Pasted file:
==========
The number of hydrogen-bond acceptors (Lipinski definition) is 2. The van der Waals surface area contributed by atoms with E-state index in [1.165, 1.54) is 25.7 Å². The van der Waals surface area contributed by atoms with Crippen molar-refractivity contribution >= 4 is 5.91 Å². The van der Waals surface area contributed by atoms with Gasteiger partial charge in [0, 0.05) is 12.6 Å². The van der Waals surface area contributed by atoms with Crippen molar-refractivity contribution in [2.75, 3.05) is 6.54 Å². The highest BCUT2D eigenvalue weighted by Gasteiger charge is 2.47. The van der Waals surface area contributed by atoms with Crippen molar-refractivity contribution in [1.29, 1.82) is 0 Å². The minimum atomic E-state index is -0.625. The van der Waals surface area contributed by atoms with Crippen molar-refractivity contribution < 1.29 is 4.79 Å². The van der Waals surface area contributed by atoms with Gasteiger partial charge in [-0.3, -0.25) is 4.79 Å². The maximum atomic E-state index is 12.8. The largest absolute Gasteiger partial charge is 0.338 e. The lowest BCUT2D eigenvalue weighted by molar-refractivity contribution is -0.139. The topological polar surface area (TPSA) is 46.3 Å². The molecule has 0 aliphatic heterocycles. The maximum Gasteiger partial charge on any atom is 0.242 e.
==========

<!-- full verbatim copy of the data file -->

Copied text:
The number of hydrogen-bond acceptors (Lipinski definition) is 2. The van der Waals surface area contributed by atoms with E-state index in [1.165, 1.54) is 25.7 Å². The van der Waals surface area contributed by atoms with Crippen molar-refractivity contribution >= 4 is 5.91 Å². The van der Waals surface area contributed by atoms with Gasteiger partial charge in [0, 0.05) is 12.6 Å². The van der Waals surface area contributed by atoms with Crippen molar-refractivity contribution in [2.75, 3.05) is 6.54 Å². The highest BCUT2D eigenvalue weighted by Gasteiger charge is 2.47. The van der Waals surface area contributed by atoms with Crippen molar-refractivity contribution in [1.29, 1.82) is 0 Å². The minimum atomic E-state index is -0.625. The van der Waals surface area contributed by atoms with Crippen molar-refractivity contribution < 1.29 is 4.79 Å². The van der Waals surface area contributed by atoms with Gasteiger partial charge in [-0.3, -0.25) is 4.79 Å². The maximum atomic E-state index is 12.8. The largest absolute Gasteiger partial charge is 0.338 e. The lowest BCUT2D eigenvalue weighted by molar-refractivity contribution is -0.139. The topological polar surface area (TPSA) is 46.3 Å². The molecule has 0 aliphatic heterocycles. The maximum Gasteiger partial charge on any atom is 0.242 e.